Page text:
2. They will stop at 1-back and make a leave for the hoop 1 ball, looking to attempt a sextuple immediately if the lift shot is missed.
  3. They will take the break round to 4-back, thus conceding contact, and hence usually aim to leave all the balls on boundaries or in corners. They then hope to hit in again later in the game with their backward ball so as to attempt a winning triple peel.

          An important point to note which makes things easier is that after the turn in which a player runs hoop 4, the rest of the game for that player is just like a normal game of Advanced play, except that when their partner ball runs hoop 4 this will give another lift. Note that running hoop 4 and 1-back in the same turn when partner ball is already past hoop 4 just concedes a lift, not a contact.

          Got all that? Good, then there is just one more Super Advanced rule you need to know, which concerns the opening. In fact, it only affects the very first shot of the game. On the very first shot of the game, the ball must pass through any hoop, or hit a hoop (or the peg), or cross the boundary line. If the player fails to achieve any of these, his opponent can either leave the ball as it lies and proceed as normal, or ask their opponent to place the errant ball at any point on either baulk line. The player of the ball has the choice of position, not the opponent. If this happens, they will usually choose corner III (though a tricky reply is opponent deems in corner I on the second turn, making it difficult to move both balls out of baulk on the third turn of the game), or the end of B-baulk (to prevent this).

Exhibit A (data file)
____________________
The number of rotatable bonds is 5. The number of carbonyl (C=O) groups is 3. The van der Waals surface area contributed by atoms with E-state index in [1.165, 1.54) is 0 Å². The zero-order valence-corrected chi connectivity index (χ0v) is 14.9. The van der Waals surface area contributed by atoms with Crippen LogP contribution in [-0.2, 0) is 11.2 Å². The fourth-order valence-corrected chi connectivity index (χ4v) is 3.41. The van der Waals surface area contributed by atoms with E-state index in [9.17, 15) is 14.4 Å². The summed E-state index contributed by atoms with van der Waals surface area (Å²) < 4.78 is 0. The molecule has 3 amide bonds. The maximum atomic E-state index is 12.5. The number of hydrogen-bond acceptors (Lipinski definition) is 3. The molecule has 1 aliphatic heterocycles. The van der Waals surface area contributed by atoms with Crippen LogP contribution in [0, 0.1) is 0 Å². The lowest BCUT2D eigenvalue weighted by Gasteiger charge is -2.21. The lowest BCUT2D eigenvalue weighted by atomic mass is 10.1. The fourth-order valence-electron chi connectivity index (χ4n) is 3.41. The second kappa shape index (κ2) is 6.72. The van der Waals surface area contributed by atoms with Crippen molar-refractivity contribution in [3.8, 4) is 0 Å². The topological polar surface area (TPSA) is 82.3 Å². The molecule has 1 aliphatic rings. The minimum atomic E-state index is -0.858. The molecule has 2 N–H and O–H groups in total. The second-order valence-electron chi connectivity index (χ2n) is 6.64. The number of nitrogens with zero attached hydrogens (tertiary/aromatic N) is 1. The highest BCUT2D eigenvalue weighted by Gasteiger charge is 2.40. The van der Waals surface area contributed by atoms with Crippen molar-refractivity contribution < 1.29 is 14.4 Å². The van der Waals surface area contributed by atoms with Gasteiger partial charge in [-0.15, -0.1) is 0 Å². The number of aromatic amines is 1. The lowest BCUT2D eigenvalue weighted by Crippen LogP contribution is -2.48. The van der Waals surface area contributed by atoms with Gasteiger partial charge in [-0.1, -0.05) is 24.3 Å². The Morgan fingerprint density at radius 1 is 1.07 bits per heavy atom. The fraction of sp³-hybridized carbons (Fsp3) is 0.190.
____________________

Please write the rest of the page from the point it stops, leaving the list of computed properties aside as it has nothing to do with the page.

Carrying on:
As a result of this extra rule, it is not uncommon to see the player of the first turn of a Super Advanced game lining up to hit their ball at hoop 5, hoping it will bounce off nearby and create the so-called "Supershot" opening - they hope to hit in on the third turn of the game and make a 3-ball break immediately.

          I hope this helps you understand this new variation of the game, once you have watched a few examples it will all become clearer, especially if you can get a friendly A-class player (and that describes almost all of us!) to explain it while it all unfolds.